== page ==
Meri Kirihimete to readers near & far

  • The natural range of pohutukawa is from New Plymouth and Gisborne north.
  • The trees that grow around lakes Rotoiti, Tarawera and Okataina  in the central North Island are the only natural inland populations.
  • The largest pohutukawa forest in the world is on Rangitoto Island.
  • The oldest and largest tree in the Tauranga area is at the Pitau Rd reserve in Mount Maunganui, believed to be 400 to 500 years old.
  • The variety Metrosideros excelsa Mt Maunganui are all cutting-grown descendants of this tree.

Nothing says Christmas in New Zealand like our very own Christmas tree decorated in red and green – and in 2014, thanks perhaps to our cold, extended spring, many will be at peak blooming for Christmas Day.

The pohutukawa (po-hoot-oo-car-wah) is part of the Metrosideros family that includes 12 species native to New Zealand, most of them rata (a name applied to vines, shrubs and trees). There are also Metrosideros native to the Pacific islands, including New Caledonia, Samoa, Fiji and the Kermadec Islands.

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Nothing says summer more than pohutukawa in flower at the beach. Photo: Sandra Simpson

Metrosideros excelsa is the most common tree in New Zealand and is a vigorous plant with tenacious seedlings that will even grow in cracks in concrete. It’s also popular in parts of South Africa but is now regarded as an invasive species, while street plantings in San Francisco ended up causing expensive damage to pavements and pipes.

There are many forms of M. excelsa available, including Aurea (note that the date of discovery quoted in the link is more likely to be 1940, not 1840) and Moon Maiden (both with yellow-ish flowers), Gala (variegated leaves), Pink Lady (pink flowers), Octopussy (weeping habit), Maori Princess (dark red flowers, often single trunked and all descended from a single tree in New Plymouth), and Vibrance (bright red flowers, often single trunked with a spreading canopy).

Here in Tauranga, the City Council uses big trees in reserves (M. excelsa, for instance, can grow to 20m high and 20m wide) and smaller varieties on streets and verges with the slower-growing “compact” Scarlet Pimpernel preferred for under power lines.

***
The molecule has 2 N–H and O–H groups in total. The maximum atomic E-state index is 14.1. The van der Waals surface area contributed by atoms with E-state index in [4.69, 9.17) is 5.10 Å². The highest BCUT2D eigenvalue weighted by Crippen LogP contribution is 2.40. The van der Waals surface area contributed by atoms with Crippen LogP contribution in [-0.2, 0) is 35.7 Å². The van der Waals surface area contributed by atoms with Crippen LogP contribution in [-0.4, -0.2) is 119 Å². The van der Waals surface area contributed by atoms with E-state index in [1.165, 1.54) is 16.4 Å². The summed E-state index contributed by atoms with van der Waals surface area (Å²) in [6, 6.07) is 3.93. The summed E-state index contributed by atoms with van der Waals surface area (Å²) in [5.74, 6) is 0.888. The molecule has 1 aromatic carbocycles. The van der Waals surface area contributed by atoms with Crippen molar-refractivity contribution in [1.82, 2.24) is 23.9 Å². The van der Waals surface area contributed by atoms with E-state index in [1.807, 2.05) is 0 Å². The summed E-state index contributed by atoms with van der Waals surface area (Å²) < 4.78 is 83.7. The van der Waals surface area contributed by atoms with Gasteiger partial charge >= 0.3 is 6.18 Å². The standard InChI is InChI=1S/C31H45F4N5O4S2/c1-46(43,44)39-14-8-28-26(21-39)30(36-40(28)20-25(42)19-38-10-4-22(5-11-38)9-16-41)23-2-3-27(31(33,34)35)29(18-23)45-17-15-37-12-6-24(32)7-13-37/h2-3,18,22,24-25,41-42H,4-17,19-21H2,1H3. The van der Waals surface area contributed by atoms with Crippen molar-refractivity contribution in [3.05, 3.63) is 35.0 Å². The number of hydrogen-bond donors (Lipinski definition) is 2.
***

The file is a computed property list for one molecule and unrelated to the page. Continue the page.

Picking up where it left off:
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Metrosideros Maori Princess is used as a street tree in parts of Tauranga. Photo: Sandra Simpson

Lighthouse is a variety from the lava flows of Rangitoto Island in Auckland’s Hauraki Gulf and is another “compact, erect” tree to 5m, while Mistral is a natural hybrid of M. excelsa and the northern rata, Metrosideros robusta, discovered on Great Barrier Island and described as slow-growing to 4m.

Maungapiko is a cross between M. excelsa and southern rata, Metrosideros umbellata, and is described as slow-growing to 5m.

If you hanker after pohutukawa flowers but not the size of the tree, you could try the small, shrub-like Tahiti which flowers from winter into spring, or Spring Fire (based on a plant native to Hawaii) that flowers from spring into summer.

Generally, though, pohutukawa from other places tend to flower off and on throughout the year rather than putting on a massed display in summer.

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Some pohutukawa grow red-tinged aerial roots. This is the oldest tree in the Tauranga area, dating to pre-European times. The multi-trunked tree can be found in Pitau Road, Mt Maunganui. Photo: Sandra Simpson

Although pohutukawa have now been planted widely throughout the country by Project Crimson, southern rata may be a better bet for readers further south in New Zealand.

Read a Sandra’s Garden story about specialist Tauranga area growers, Pohutukawas a Plenty.

It’s summer!

Whatever the weather’s doing, summer has arrived when the pohutukawa come into flower.

I noticed the yellow pohutukawa trees (Metrosideros excelsa Aurea) out along Cameron Rd a week or so ago, well ahead of the red ones, which at Fraser Cove last Wednesday night didn’t even look like they were in bud. So I had a nice surprise today when I saw that they too had started to flower.

The yellow flowers aren’t very exciting, except as a botanical curiosity. Native to Motiti Island off the coast of Tauranga, they still aren’t seen much, although I have noticed a couple in private gardens around the city in the past week or so and last year was directed to a large tree in the grounds of the church opposite Otumoetai Primary School.

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Yellow pohutukawa. Photo: Sandra Simpson

This article says the tree was first discovered by a Mr Potts  – the correct date is more like to be 1940 (rather than 1840 as the first reference has it).

The red-flowered trees are certainly more striking and with the trees flowering round about Christmas, they remain ever popular. Naturally, the tree’s southern range is about from New Plymouth to Gisborne but, thanks to Project Crimson and our love of the flowers, they can now be seen growing all around the country, including as far south as Otago Harbour.

The newer varieties are more reliable flowerers – some of the old trees flower in sections or have one good year and one not so good – and the trees in the Fraser Cove carpark have been chosen not only for their good flowering but also for their upright shape.

Metrosideros excelsa Maori Princess is generally a single-trunked tree, all of them descended from a single tree in New Plymouth.

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Pohutukawa in flower at Maxwell Rd, Tauranga. Photo: Sandra Simpson

The next neat thing that will happen along the city end of Cameron Rd is the jacarandas coming into flower …